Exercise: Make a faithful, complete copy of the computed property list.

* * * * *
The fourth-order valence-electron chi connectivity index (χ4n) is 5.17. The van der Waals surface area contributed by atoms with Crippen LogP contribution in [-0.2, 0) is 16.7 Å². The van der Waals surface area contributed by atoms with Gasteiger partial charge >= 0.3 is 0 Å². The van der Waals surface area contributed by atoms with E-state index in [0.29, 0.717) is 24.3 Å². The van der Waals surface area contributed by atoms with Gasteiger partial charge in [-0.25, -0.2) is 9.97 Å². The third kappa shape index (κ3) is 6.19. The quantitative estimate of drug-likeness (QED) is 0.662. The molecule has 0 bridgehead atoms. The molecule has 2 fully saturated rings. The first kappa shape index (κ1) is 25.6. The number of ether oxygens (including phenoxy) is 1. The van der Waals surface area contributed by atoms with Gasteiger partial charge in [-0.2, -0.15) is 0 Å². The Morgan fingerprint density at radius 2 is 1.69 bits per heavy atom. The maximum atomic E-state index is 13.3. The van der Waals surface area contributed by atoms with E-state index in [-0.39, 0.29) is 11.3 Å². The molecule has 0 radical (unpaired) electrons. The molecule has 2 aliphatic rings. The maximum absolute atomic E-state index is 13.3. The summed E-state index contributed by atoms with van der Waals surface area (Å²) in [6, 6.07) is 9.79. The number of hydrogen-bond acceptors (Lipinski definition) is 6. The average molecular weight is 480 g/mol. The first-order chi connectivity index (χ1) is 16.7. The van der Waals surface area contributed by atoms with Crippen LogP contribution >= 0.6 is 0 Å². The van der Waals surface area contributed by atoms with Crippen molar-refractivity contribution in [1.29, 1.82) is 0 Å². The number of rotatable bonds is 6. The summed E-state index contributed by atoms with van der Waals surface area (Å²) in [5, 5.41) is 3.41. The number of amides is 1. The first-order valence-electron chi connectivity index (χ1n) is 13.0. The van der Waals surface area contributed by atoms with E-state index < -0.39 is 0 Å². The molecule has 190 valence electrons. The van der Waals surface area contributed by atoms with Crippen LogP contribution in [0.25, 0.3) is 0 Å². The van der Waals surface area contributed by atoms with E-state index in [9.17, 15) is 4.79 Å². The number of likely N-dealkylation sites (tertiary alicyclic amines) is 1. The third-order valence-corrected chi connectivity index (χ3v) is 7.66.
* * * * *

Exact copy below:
The fourth-order valence-electron chi connectivity index (χ4n) is 5.17. The van der Waals surface area contributed by atoms with Crippen LogP contribution in [-0.2, 0) is 16.7 Å². The van der Waals surface area contributed by atoms with Gasteiger partial charge >= 0.3 is 0 Å². The van der Waals surface area contributed by atoms with E-state index in [0.29, 0.717) is 24.3 Å². The van der Waals surface area contributed by atoms with Gasteiger partial charge in [-0.25, -0.2) is 9.97 Å². The third kappa shape index (κ3) is 6.19. The quantitative estimate of drug-likeness (QED) is 0.662. The molecule has 0 bridgehead atoms. The molecule has 2 fully saturated rings. The first kappa shape index (κ1) is 25.6. The number of ether oxygens (including phenoxy) is 1. The van der Waals surface area contributed by atoms with Gasteiger partial charge in [-0.2, -0.15) is 0 Å². The Morgan fingerprint density at radius 2 is 1.69 bits per heavy atom. The maximum atomic E-state index is 13.3. The van der Waals surface area contributed by atoms with E-state index in [-0.39, 0.29) is 11.3 Å². The molecule has 0 radical (unpaired) electrons. The molecule has 2 aliphatic rings. The maximum absolute atomic E-state index is 13.3. The summed E-state index contributed by atoms with van der Waals surface area (Å²) in [6, 6.07) is 9.79. The number of hydrogen-bond acceptors (Lipinski definition) is 6. The average molecular weight is 480 g/mol. The first-order chi connectivity index (χ1) is 16.7. The van der Waals surface area contributed by atoms with Crippen LogP contribution >= 0.6 is 0 Å². The van der Waals surface area contributed by atoms with Crippen molar-refractivity contribution in [1.29, 1.82) is 0 Å². The number of rotatable bonds is 6. The summed E-state index contributed by atoms with van der Waals surface area (Å²) in [5, 5.41) is 3.41. The number of amides is 1. The first-order valence-electron chi connectivity index (χ1n) is 13.0. The van der Waals surface area contributed by atoms with E-state index < -0.39 is 0 Å². The molecule has 190 valence electrons. The van der Waals surface area contributed by atoms with Crippen LogP contribution in [0.25, 0.3) is 0 Å². The van der Waals surface area contributed by atoms with E-state index in [9.17, 15) is 4.79 Å². The number of likely N-dealkylation sites (tertiary alicyclic amines) is 1. The third-order valence-corrected chi connectivity index (χ3v) is 7.66.